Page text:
MIT invents ‘breakthrough’ 3D printer that can print 10 different materials simultaneously

Sep 2, 2015

MIT

By Mary-Ann Russon

Researchers from MIT’s Computer Science and Artificial Intelligence Laboratory (CSAIL) have made a breakthrough in the field of 3D printing, developing a 3D printer prototype that is able to print up to 10 different materials simultaneously onto a single object.

At the moment, most conventional 3D printers can only print out one material layer-by-layer at a time, whether it be plastic, metal, ceramics or wood, and users need to keep an eye on the printer as the print can easily go wrong.

Multi-material 3D printers do exist, and Stratasys launched the world’s first multi-material full-colour 3D printer in January 2014 that is able to print objects out of rubber and plastic, but it costs up to $250,000 (£159,660) and still requires a great deal of human intervention in the printing process.

However MIT’s new MultiFab 3D printer might have changed the game yet again by creating an all-in-one system costing $7,000 that can quickly print out multi-material, multi-component objects with a lot less hassle.

The open-access research paper, entitled: “MultiFab: A Machine Vision Assisted Platform for Multi-material 3D Printing” is available to read here.


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4 comments on “MIT invents ‘breakthrough’ 3D printer that can print 10 different materials simultaneously

  • Roedy
    Sep 2, 2015 at 7:58 pm

    It seems to me the big problem is printing something strong. If you you print in something easy to melt like solder, it will be soft.

    They can choose soft materials like rubber or plastic, or use a sintered metal process to print hard metals.

    http://www.iflscience.com/technology/3d-printed-rocket-parts-no-different-traditionally-made-parts
    3D printers are solving some of the most intricate problems in manufacturing. They have been used to print drugs, glass and even chocolate! Now, NASA is putting the 3D printer through its paces. The agency has been testing whether 3D-printed rocket engine parts can withstand the epic pressure and heat associated with a launch into space.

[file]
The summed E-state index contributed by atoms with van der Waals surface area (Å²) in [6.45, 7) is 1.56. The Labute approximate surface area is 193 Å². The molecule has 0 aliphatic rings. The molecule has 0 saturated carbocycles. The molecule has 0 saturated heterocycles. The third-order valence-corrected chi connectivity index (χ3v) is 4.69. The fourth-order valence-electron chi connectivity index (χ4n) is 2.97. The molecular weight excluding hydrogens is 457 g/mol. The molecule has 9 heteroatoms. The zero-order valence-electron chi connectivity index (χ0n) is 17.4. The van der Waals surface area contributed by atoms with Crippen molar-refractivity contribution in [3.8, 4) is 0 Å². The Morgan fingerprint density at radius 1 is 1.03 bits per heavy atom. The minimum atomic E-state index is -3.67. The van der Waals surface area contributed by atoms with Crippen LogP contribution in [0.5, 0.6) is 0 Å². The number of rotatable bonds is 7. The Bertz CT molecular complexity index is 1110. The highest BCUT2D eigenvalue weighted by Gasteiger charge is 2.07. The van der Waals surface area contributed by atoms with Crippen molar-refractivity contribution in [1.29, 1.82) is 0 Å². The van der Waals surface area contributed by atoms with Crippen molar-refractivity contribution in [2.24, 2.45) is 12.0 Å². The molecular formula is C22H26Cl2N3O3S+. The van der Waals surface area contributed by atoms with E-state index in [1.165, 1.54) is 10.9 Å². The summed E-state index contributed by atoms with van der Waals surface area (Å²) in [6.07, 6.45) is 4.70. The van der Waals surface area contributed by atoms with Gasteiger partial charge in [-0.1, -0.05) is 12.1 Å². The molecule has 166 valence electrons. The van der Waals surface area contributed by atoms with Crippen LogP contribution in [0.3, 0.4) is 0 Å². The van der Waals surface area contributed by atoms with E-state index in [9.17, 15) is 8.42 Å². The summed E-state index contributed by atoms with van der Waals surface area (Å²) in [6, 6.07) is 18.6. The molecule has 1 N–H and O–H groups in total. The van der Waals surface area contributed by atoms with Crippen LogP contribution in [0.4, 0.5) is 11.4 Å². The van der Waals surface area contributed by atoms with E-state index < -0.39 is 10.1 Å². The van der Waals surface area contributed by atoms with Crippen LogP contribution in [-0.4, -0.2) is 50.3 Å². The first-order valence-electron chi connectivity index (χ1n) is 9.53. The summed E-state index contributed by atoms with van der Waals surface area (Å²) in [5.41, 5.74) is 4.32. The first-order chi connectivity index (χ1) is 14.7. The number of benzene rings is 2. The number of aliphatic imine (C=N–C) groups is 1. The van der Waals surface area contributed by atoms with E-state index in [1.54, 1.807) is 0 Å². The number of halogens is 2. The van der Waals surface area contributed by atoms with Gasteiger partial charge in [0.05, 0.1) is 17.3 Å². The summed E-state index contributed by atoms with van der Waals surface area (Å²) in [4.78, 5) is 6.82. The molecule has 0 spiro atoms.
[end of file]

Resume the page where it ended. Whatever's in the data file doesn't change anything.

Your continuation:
So far, the researchers have not seen any difference between their 3D-printed parts and parts manufactured using more traditional means. The rocket components were blasted for a total of 46 seconds with a scorching temperature of 3,300°C (6,000°F) over a series of 11 mainstage hot-fire tests. The 3D parts faced the burning liquid oxygen and scorching gaseous hydrogen without breaking a sweat.

    Sandra Elam Greene, who oversaw the tests, said that the “two separate 3-D printed injectors operated beautifully during all hot-fire tests.”



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  • I am concerned about this technology, apart from putting a whole bunch of manufactures and their staff out of business, how long will it be before religiot governments print out their own Gods in the likeness of themselves?



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  • zula
    Sep 3, 2015 at 10:56 pm

    I am concerned about this technology, apart from putting a whole bunch of manufactures and their staff out of business,

    They will simply replace obsolete technologies with new ones, as has happened since time immemorial! – and is already happening with the manufacture of rocket engine injectors i mentioned earlier.

    how long will it be before religiot governments print out their own Gods in the likeness of themselves?

    3D printed gods seem to already be available!

    https://www.pinterest.com/gauthamant/gods-godesses/
    3ders.org – First 3D printed Lord Ganesha displayed at Bangalore Metro Station in India



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